The couple had been inseparable since first meeting in 1990 at a local training centre for people with disabilities.
Maryanne was 19 and Tommy 13 years older. She brought him home for dinner and couldn’t stop giggling.
‘She’s smitten,’ Mum realised.
Tommy was quiet but Maryanne brought him out of his shell. They began seeing each other daily.
Then, 18 months later, Maryanne came running into the kitchen.
‘Tommy proposed and I said yes!’ she squealed, on cloud nine.
'Good God,' Mum thought.
But she’d known from the start that they couldn’t live without each other.
She dissuaded Tommy from buying Maryanne a plastic ring from a vending machine, and took him to buy a proper one from a jeweller.
After the wedding, they lived with us. And when, seven years later, the flat next door came up for sale, Mum reckoned it was time the couple had their own place and bought it for them.
They’ve lived there in bliss ever since, sharing kisses and cuddles every day.
Now I live over the road with my own family, and act as their carer.
I cook and clean for them and ensure they’re dressed appropriately each day.
Maryanne’s so flamboyant, she’d go out in a pink tutu and a leopard-skin boob tube if I let her.
Sometimes Tommy sings Maryanne his favourite Elvis song, Love Me Tender.
If it comes on the radio, they’ll get up and dance in each other’s arms, regardless of where they are.
Maryanne tells Tommy she loves him three times a day. And whenever she speaks about him, her face still lights up.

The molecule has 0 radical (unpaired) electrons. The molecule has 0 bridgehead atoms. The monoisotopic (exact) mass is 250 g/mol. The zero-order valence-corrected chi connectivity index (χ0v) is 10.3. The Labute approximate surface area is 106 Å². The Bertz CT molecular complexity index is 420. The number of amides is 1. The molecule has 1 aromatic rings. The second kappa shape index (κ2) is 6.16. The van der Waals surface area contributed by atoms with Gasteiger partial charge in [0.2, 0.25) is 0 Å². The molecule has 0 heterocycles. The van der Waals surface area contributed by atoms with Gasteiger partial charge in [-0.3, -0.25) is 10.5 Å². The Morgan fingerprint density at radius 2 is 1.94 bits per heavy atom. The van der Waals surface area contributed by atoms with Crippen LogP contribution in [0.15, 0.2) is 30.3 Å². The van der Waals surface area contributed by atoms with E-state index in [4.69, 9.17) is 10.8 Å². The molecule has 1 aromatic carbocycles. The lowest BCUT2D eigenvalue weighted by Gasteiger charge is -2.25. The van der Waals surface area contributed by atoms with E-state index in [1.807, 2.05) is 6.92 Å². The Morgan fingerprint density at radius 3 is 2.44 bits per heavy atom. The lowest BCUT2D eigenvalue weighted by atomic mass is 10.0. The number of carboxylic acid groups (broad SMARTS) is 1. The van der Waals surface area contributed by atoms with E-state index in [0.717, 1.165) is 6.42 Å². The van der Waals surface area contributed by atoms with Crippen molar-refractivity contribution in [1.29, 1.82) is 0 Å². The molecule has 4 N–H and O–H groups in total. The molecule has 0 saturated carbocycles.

They go for walks hand in hand, or visit the local shops. They’ll go bowling or do colouring-in.
In the evenings, they snuggle up in front of the TV, just content to be together. After 10 years they renewed their vows, and again after 20.
Five years ago, Maryanne rang me in the middle of the night. ‘Tommy doesn’t know who I am!’ she wailed.
Tests revealed he was in the early stages of Alzheimer’s. Maryanne didn’t understand what that was.
‘Tommy’s getting old,’ I explained gently. ‘He needs a bit more care.’
Once she got upset with him for forgetting something.
‘Do you want to divorce him, then?’ Mum joked. Maryanne’s face fell.
‘Oh no!’ she cried, running over and covering him with kisses.
After the diagnosis, Mum took them on a mystery trip. As neither of them can read, they had no idea what the signs at the airport had said.
It wasn’t until they were off the plane she revealed they were in America.
‘We’re going to visit Elvis’ mansion, Graceland,’ she announced. Tommy was over the moon. It was his life-long dream. Of course there was dancing, too.
And when I took them on holiday last year, and their room had two single beds, they slept in one bed together.
They were simply unable to sleep apart. Aside from when Tommy went into hospital, they haven’t spent a night apart in 23 years.
Three years ago, I created a Facebook page, Maryanne and Tommy, to show that those with intellectual disabilities can have happy and fulfilled lives.
Your page has given me hope for my nephew, one person wrote.
I hope my teenager finds a love like yours, wrote another.
‘Maryanne, you’re an inspiration,’ I cried.
‘You’ve got 50,000 followers!’
With no concept of numbers, she didn’t understand. So I showed her a photo of a packed stadium.
‘About that many,’ I said.
‘Wow!’ she replied.
Now, 29 years on, Tommy, 61, and Maryanne, 47, are still the most blissful couple that I know.
People said it would never work out.
But they have proved that when it comes to love, anything is possible.
Mum Linda Martin, 69, says, 'Maryanne finding love is the best thing I could have hoped for.
I wish I could have found a love like it in my life because it’s very honest, it’s very true and a beautiful thing.
Most of us could learn a thing or two from them. Their marriage is a fairytale.'